India and China fare badly in Asia-Pacific corruption study

The findings will be worrying news for the many companies now trading in, or with, India, and risk managers helping their organisations to achieve their goals in the country.

According to the Hong Kong-based Political & Economic Risk Consultancy Ltd (PERC) firm that carried out the study, on a rating of one to ten India rates 8.67 on the ‘Corruption Impact on the Business Environment’ scale. With 10 the worst possible grade only the Phillipines, 8.9, Indonesia, 9.25, and Cambodia, 9.27, fare worse.

China did only a little better coming in sixth worst, with a rating of 7.93. The other major trading partners and economies in the region scored much lower than these two emerging economies. Australia scored 1.39, Japan 1.9 and the US 2.39, putting them all in the top five.

On the ‘Political Corruption’ scale India scored 8.54. Only Cambodia, 9.07, and Indonesia, 9.11, scored higher.


According to the report, in India the issue of corruption ‘has grown and overshadowed’ the second term in office of the Congress-led coalition headed by Prime Minister Manmohan Singh.

The government has been wracked by a series of scandals involving the sale of cellular phone licenses, the preparations for the Commonwealth Games, a land scam involving high-level military officers and improper property loans made by state-owned financial institutions.

Investigations into the allegations are underway but Indians are questioning whether Prime Minister Singh has the political muscle to act, the Asian Intelligence report on Asian Business and Politics says.

A recent Wikileaks report that the ruling Congress Party paid off parliamentarians back in 2008 to pass the US-India civil nuclear deal underscores the levels of corruption, it adds.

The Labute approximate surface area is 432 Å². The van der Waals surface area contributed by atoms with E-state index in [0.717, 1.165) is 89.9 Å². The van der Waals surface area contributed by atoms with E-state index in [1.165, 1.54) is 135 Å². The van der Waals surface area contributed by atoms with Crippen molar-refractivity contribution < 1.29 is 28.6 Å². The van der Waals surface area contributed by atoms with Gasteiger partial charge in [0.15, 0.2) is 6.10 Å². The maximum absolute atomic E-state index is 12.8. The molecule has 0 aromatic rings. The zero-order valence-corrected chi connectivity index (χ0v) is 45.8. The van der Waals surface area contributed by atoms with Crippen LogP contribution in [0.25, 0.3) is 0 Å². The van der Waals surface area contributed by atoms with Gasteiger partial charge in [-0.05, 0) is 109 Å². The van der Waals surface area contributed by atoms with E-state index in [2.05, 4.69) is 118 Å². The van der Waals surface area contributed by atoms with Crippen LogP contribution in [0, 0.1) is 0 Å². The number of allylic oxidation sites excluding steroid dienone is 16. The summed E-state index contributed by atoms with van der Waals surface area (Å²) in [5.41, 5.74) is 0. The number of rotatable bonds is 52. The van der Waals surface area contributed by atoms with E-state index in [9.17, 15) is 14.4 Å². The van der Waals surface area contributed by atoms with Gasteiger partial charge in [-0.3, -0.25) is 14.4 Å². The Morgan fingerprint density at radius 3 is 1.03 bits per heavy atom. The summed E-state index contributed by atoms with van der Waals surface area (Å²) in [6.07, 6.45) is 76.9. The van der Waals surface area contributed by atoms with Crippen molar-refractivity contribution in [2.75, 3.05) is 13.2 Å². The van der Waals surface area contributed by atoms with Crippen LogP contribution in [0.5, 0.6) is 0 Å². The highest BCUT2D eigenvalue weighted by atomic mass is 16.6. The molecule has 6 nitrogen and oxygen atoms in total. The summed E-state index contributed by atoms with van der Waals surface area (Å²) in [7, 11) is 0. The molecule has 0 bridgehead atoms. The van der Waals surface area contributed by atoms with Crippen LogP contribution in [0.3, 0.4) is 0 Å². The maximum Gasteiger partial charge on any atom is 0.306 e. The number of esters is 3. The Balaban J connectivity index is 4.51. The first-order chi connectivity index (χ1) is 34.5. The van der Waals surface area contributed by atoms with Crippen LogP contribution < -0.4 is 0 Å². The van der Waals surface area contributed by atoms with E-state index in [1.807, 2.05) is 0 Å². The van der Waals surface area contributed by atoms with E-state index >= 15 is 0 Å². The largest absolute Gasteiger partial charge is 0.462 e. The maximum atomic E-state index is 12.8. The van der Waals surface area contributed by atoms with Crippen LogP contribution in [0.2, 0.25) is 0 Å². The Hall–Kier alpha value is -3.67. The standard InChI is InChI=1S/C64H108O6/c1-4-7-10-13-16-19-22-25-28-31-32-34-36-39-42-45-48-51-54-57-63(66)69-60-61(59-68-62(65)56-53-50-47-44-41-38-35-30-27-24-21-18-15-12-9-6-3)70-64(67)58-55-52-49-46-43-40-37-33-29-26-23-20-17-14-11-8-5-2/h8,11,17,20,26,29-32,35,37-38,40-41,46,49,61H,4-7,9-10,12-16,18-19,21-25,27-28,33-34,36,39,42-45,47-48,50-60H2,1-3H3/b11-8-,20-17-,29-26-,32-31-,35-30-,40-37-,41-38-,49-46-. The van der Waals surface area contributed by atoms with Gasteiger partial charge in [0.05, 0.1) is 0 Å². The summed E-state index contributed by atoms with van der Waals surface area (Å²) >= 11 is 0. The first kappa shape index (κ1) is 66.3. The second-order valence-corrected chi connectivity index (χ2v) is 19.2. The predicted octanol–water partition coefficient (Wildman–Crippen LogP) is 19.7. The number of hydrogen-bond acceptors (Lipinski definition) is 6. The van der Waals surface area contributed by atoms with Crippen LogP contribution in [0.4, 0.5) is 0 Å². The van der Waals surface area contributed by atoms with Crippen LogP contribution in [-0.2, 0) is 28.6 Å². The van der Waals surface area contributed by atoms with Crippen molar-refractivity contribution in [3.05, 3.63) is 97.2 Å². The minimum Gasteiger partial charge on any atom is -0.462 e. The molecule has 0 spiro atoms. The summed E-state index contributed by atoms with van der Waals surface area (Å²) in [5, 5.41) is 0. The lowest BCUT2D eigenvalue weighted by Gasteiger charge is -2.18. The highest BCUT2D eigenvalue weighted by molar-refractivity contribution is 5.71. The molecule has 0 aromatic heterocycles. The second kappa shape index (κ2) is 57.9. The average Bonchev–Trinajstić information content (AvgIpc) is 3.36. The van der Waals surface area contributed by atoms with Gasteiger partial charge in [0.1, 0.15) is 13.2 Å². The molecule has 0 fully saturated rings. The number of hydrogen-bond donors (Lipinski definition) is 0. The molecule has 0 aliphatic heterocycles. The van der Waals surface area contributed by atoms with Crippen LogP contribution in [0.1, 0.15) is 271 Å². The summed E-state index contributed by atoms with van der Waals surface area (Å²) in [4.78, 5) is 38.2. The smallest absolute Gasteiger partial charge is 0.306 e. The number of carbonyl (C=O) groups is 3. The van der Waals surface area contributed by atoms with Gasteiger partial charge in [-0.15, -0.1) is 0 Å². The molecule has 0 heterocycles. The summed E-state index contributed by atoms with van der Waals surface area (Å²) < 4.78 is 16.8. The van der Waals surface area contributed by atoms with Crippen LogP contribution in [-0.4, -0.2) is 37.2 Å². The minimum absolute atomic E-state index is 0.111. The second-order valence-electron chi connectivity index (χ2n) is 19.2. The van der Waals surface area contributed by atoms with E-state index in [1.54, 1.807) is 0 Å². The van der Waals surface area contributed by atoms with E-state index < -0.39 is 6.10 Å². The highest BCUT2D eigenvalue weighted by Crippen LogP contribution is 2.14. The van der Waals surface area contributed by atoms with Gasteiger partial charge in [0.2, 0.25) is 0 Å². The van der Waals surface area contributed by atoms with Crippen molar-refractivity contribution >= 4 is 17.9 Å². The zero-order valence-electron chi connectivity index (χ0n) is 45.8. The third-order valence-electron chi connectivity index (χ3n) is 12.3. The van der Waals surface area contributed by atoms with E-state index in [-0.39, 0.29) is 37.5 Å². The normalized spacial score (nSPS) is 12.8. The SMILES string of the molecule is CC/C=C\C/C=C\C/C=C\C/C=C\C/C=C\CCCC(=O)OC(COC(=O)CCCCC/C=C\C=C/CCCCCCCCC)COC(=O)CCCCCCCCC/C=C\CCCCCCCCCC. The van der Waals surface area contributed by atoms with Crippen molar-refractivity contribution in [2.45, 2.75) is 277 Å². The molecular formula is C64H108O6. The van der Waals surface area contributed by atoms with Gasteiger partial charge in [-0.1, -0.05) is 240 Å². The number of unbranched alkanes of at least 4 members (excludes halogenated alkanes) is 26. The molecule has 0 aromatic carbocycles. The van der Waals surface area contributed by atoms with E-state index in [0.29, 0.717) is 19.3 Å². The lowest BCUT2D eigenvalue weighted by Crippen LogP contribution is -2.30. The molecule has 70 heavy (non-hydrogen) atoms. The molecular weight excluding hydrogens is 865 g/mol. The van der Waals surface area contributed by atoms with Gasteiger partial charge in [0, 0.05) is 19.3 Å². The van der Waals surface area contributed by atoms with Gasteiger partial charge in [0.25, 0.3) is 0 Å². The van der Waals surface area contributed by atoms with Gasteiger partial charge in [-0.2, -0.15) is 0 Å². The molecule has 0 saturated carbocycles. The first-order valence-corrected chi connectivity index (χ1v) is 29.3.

“It is getting hard to find senior officials at the national or state level who are not tainted by corruption,” the report says. “It takes two to tango and the level of corruption in the public sector would not be possible if there were not plenty of private businessmen willing to pay bribes and work the political system,” it continues.

According to PERC some leading businessmen are bemoaning the telecommunications scandal for the way it has let the genie of corruption out of the bottle by revealing how business is conducted in India.

“”The recent scandals have prompted a pointed debate about whether India, as its economy gallops ahead, can become more transparent or will forever be mired in a culture of corruption,” the report concludes.

The report says that China’s Central Government freely admits that ‘rampant corruption is one of the country’s biggest problems’.

The dollar-value of corruption has grown along with the expansion of its economy, PERC says.

From 2003 to 2009, prosecutors at all levels investigated more than 240,000 cases of embezzlement, bribery, dereliction of duty and rights infringement. According to PERC’s figures, last year alone the Central Commission for Discipline Inspection and its sub-agencies received almost 1.43m petitions and tip-offs. They punished 146,517 officials for corruption and recovered 9.87bn yuan in economic losses for the state.

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